The Best Wine Tips We Learned at the 2023 Food & Wine Classic in Aspen

By Oset Babür-Winter, Food & Wine, Published June 23, 2023

Want to choose and enjoy better wines? Take it from the pros.

Drink more Rioja

If you’re a fan of Bordeaux-style winemaking, Goodnight Hospitality founder and sommelier June Rodil says you should be drinking more Rioja. Wines from this region tend to bear heavy influences from Bordeaux, but are generally less expensive and punch above their weight in terms of value. 

Be natural

Wanda Mann, East Coast Editor for The SOMM Journal and the New York Editor for Tasting Panel, explained that while it can be tempting, you don’t have to feel pressure to call out notes of this or that in a wine. Chances are, you won’t taste what’s in your glass the same way as a friend who might pick up different things — and that’s OK. Wine tasting is informed by experiences and emotions.

Acid is aces for aging

Sommelier Amanda McCrossin said that while many wines can age, colder vintages are, generally speaking, a better bet than wines produced during a hotter vintage. This is because hotter vintages tend to have less acid, and acid is key for aging.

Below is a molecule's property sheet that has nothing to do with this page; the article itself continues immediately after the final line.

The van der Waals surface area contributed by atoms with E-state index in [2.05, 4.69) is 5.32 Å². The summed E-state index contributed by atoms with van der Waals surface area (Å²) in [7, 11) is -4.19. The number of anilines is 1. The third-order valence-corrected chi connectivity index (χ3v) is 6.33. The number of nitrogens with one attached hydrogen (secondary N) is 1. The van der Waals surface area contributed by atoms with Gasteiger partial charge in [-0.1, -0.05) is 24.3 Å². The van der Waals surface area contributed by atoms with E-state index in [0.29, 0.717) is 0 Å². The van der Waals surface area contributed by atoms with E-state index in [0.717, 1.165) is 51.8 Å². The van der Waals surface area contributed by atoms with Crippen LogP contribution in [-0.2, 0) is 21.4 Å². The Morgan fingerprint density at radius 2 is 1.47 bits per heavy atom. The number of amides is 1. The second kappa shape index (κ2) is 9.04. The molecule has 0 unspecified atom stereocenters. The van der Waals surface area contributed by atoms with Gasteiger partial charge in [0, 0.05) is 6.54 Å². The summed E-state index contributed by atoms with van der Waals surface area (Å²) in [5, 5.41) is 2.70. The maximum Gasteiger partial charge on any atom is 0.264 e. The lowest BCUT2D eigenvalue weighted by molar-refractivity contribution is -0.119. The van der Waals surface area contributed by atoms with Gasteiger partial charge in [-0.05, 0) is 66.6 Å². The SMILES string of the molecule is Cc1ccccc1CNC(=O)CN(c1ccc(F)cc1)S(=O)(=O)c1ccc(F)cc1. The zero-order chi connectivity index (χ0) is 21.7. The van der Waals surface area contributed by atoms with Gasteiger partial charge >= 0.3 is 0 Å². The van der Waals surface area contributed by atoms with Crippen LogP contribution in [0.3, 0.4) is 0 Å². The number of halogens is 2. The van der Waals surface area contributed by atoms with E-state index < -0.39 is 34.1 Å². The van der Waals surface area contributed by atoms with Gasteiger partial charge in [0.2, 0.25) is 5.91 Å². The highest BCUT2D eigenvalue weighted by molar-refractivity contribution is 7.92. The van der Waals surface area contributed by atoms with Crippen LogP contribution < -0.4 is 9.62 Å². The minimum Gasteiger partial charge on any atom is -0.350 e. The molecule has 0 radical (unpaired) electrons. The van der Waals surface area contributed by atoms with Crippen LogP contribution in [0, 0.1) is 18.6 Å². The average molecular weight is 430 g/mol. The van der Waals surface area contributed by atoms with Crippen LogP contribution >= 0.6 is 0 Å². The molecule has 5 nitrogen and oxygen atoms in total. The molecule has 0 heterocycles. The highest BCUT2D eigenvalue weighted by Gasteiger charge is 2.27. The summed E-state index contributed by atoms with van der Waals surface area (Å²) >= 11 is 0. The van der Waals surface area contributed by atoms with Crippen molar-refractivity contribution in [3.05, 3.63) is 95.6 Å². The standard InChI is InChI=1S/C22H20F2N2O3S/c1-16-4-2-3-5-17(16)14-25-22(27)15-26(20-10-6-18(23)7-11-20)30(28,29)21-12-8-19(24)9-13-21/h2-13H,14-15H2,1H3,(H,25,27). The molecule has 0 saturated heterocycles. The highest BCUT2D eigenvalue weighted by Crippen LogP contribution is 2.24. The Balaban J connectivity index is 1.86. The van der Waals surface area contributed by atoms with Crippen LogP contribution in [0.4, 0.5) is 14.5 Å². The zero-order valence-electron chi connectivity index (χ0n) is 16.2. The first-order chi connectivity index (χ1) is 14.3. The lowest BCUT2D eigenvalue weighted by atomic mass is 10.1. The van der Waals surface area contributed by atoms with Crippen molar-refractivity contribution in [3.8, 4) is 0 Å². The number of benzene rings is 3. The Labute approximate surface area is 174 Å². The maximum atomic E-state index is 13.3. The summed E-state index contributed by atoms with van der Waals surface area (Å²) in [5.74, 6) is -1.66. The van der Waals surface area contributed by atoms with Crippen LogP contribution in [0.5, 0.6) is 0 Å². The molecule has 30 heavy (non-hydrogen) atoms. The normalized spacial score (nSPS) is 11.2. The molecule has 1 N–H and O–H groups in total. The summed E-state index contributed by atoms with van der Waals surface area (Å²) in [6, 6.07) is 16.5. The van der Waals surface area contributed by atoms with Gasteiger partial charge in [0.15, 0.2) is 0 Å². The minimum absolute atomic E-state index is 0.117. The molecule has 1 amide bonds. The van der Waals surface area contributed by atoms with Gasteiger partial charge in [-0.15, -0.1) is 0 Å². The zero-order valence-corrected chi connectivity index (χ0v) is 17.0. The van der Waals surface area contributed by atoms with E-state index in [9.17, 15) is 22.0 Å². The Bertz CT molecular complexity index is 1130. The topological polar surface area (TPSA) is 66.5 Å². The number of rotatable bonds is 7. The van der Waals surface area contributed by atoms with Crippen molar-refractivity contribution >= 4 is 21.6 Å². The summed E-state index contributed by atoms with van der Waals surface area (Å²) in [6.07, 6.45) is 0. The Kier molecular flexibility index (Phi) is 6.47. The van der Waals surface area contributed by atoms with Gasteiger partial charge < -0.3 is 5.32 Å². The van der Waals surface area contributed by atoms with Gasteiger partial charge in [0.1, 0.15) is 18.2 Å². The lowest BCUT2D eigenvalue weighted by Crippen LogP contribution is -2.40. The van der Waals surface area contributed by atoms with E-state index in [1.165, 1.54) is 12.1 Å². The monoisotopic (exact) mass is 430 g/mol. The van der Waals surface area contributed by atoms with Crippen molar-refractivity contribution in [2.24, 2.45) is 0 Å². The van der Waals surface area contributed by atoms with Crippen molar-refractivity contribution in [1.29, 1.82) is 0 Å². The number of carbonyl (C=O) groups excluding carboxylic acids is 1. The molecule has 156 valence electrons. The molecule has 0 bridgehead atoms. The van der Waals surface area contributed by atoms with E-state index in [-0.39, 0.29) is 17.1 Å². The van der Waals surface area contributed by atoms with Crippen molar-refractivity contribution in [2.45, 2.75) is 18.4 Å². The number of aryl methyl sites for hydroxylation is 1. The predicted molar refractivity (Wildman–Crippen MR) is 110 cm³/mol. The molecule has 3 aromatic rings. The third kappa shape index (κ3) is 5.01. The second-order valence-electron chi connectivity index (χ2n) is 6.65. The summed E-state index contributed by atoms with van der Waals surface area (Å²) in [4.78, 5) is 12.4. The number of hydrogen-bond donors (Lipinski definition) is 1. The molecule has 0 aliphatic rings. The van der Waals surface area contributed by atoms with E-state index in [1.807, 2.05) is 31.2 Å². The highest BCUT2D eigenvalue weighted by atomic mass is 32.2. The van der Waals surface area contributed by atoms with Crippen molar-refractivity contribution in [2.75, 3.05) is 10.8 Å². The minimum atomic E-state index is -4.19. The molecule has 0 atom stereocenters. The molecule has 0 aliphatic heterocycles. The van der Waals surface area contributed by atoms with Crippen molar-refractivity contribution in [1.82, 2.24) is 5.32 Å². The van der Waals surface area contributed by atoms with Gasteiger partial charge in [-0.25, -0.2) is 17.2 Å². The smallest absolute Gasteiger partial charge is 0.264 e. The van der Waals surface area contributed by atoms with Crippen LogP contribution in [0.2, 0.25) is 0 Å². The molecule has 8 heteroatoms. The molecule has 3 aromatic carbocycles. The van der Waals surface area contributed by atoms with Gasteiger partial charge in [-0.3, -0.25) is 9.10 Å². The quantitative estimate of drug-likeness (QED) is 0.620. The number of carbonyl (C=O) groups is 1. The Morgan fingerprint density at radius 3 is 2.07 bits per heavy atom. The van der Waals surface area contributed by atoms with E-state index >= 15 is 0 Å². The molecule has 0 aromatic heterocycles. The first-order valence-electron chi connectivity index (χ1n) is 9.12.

Drink more Sangiovese!

Both Carlin Karr and Bobby Stuckey of Boulder’s Frasca Hospitality Group want you to drink more Sangiovese, especially from the Chianti Classico region. These wines are acid-driven, crisp, and delicious, but be warned — if you can’t read the Italian sports newspaper through your glass of Sangiovese, it might not be pure Brunello di Montalcino. Chances are, it’s a blend.

Enjoy Champagne from an unexpected glass

Whenever you find yourself lucky enough to pop open a bottle of great Champagne (you know, the stuff over $30), McCrossin suggests swapping out coupes and Champagne flutes for white wine glasses. Remember, underneath every great bottle of sparkling wine, is a beautiful bottle of still wine; you want to be able to enjoy that in a great glass where you can actually smell it, give a little swirl and of course, enjoy everything that it has to offer.

Don’t hold out too long

While it’s hard to find the right night to open that special bottle you’ve been hanging onto, Alinea Group director of development Gary Obligacion asked guests to make the wine into the occasion. “Too many times I’ve sat back and sat on a bottle for 10 years, and it was dead,” he said. “Do it Tuesday.”

Chill your reds 

Wine expert and author Mark Oldman likes to enjoy his red wine — even a fuller-bodied red wine — with a bit of a chill. He says it focuses the flavors more, and makes for a refreshing drinking experience.

Figure out if you like a wine in four easy steps

Take it from San Francisco Chronicle wine columnist Leslie Sbrocco, the best way to determine whether or not a wine is for you is by seeing what’s in your glass, smelling it, swirling, and sipping. You’re looking for color, aromatics, and of course, taste.